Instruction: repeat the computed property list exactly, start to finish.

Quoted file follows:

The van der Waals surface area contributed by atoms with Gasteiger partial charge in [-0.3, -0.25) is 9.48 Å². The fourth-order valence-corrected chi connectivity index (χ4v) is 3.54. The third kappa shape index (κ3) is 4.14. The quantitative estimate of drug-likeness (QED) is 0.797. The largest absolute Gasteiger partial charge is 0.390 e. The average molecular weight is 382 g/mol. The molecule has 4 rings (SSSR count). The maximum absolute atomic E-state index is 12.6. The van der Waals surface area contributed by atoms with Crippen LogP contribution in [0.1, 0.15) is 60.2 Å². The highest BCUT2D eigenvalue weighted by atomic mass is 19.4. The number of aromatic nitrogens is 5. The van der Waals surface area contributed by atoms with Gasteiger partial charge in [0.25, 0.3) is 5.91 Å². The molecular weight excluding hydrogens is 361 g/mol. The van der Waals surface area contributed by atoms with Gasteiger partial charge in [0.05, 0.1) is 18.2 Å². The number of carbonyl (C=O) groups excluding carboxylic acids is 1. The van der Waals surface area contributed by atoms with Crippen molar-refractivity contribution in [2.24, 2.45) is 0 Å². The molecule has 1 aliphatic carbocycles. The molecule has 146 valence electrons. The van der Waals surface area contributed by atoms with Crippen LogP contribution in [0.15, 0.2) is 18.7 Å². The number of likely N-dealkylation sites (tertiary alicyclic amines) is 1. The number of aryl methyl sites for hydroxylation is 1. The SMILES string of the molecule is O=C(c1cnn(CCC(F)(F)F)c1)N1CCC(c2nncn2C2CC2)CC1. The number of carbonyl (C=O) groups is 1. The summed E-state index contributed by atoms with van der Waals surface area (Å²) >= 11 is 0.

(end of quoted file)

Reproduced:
The van der Waals surface area contributed by atoms with Gasteiger partial charge in [-0.3, -0.25) is 9.48 Å². The fourth-order valence-corrected chi connectivity index (χ4v) is 3.54. The third kappa shape index (κ3) is 4.14. The quantitative estimate of drug-likeness (QED) is 0.797. The largest absolute Gasteiger partial charge is 0.390 e. The average molecular weight is 382 g/mol. The molecule has 4 rings (SSSR count). The maximum absolute atomic E-state index is 12.6. The van der Waals surface area contributed by atoms with Crippen LogP contribution in [0.1, 0.15) is 60.2 Å². The highest BCUT2D eigenvalue weighted by atomic mass is 19.4. The number of aromatic nitrogens is 5. The van der Waals surface area contributed by atoms with Gasteiger partial charge in [0.25, 0.3) is 5.91 Å². The molecular weight excluding hydrogens is 361 g/mol. The van der Waals surface area contributed by atoms with Gasteiger partial charge in [0.05, 0.1) is 18.2 Å². The number of carbonyl (C=O) groups excluding carboxylic acids is 1. The van der Waals surface area contributed by atoms with Crippen molar-refractivity contribution in [2.24, 2.45) is 0 Å². The molecule has 1 aliphatic carbocycles. The molecule has 146 valence electrons. The van der Waals surface area contributed by atoms with Crippen LogP contribution in [0.15, 0.2) is 18.7 Å². The number of likely N-dealkylation sites (tertiary alicyclic amines) is 1. The number of aryl methyl sites for hydroxylation is 1. The SMILES string of the molecule is O=C(c1cnn(CCC(F)(F)F)c1)N1CCC(c2nncn2C2CC2)CC1. The number of carbonyl (C=O) groups is 1. The summed E-state index contributed by atoms with van der Waals surface area (Å²) >= 11 is 0.